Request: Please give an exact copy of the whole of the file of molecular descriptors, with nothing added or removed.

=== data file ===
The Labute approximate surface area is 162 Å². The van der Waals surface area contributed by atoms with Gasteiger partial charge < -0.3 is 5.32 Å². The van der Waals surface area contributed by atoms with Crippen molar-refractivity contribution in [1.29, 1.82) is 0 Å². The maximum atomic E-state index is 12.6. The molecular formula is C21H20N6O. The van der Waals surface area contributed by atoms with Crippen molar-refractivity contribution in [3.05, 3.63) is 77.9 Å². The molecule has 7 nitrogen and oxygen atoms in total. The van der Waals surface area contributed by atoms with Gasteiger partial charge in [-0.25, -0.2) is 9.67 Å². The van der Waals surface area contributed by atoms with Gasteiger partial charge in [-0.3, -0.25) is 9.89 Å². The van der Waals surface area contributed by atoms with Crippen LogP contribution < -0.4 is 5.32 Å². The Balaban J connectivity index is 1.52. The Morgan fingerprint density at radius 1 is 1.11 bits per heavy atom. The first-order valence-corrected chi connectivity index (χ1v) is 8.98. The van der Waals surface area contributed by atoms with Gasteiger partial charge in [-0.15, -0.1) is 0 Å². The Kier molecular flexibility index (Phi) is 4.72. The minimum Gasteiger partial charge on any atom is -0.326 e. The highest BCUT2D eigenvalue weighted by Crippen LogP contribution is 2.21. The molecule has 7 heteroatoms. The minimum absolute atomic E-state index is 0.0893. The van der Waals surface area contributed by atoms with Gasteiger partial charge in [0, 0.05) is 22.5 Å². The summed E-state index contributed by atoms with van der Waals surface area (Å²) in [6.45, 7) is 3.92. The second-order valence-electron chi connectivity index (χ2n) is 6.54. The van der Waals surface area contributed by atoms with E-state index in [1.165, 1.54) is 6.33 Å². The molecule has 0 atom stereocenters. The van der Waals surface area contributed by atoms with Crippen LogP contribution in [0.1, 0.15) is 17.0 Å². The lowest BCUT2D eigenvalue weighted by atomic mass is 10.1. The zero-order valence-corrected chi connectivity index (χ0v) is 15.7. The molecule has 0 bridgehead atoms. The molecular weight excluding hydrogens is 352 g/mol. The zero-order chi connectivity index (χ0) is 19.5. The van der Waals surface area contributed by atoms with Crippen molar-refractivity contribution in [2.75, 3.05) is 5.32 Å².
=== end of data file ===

The Labute approximate surface area is 162 Å². The van der Waals surface area contributed by atoms with Gasteiger partial charge < -0.3 is 5.32 Å². The van der Waals surface area contributed by atoms with Crippen molar-refractivity contribution in [1.29, 1.82) is 0 Å². The maximum atomic E-state index is 12.6. The molecular formula is C21H20N6O. The van der Waals surface area contributed by atoms with Crippen molar-refractivity contribution in [3.05, 3.63) is 77.9 Å². The molecule has 7 nitrogen and oxygen atoms in total. The van der Waals surface area contributed by atoms with Gasteiger partial charge in [-0.25, -0.2) is 9.67 Å². The van der Waals surface area contributed by atoms with Gasteiger partial charge in [-0.3, -0.25) is 9.89 Å². The van der Waals surface area contributed by atoms with Crippen LogP contribution < -0.4 is 5.32 Å². The Balaban J connectivity index is 1.52. The Morgan fingerprint density at radius 1 is 1.11 bits per heavy atom. The first-order valence-corrected chi connectivity index (χ1v) is 8.98. The van der Waals surface area contributed by atoms with Gasteiger partial charge in [-0.15, -0.1) is 0 Å². The Kier molecular flexibility index (Phi) is 4.72. The minimum Gasteiger partial charge on any atom is -0.326 e. The highest BCUT2D eigenvalue weighted by Crippen LogP contribution is 2.21. The molecule has 7 heteroatoms. The minimum absolute atomic E-state index is 0.0893. The van der Waals surface area contributed by atoms with Gasteiger partial charge in [0, 0.05) is 22.5 Å². The summed E-state index contributed by atoms with van der Waals surface area (Å²) in [6.45, 7) is 3.92. The second-order valence-electron chi connectivity index (χ2n) is 6.54. The van der Waals surface area contributed by atoms with E-state index in [1.165, 1.54) is 6.33 Å². The molecule has 0 atom stereocenters. The van der Waals surface area contributed by atoms with Crippen LogP contribution in [0.1, 0.15) is 17.0 Å². The lowest BCUT2D eigenvalue weighted by atomic mass is 10.1. The zero-order valence-corrected chi connectivity index (χ0v) is 15.7. The molecule has 0 bridgehead atoms. The molecular weight excluding hydrogens is 352 g/mol. The zero-order chi connectivity index (χ0) is 19.5. The van der Waals surface area contributed by atoms with Crippen molar-refractivity contribution in [2.75, 3.05) is 5.32 Å².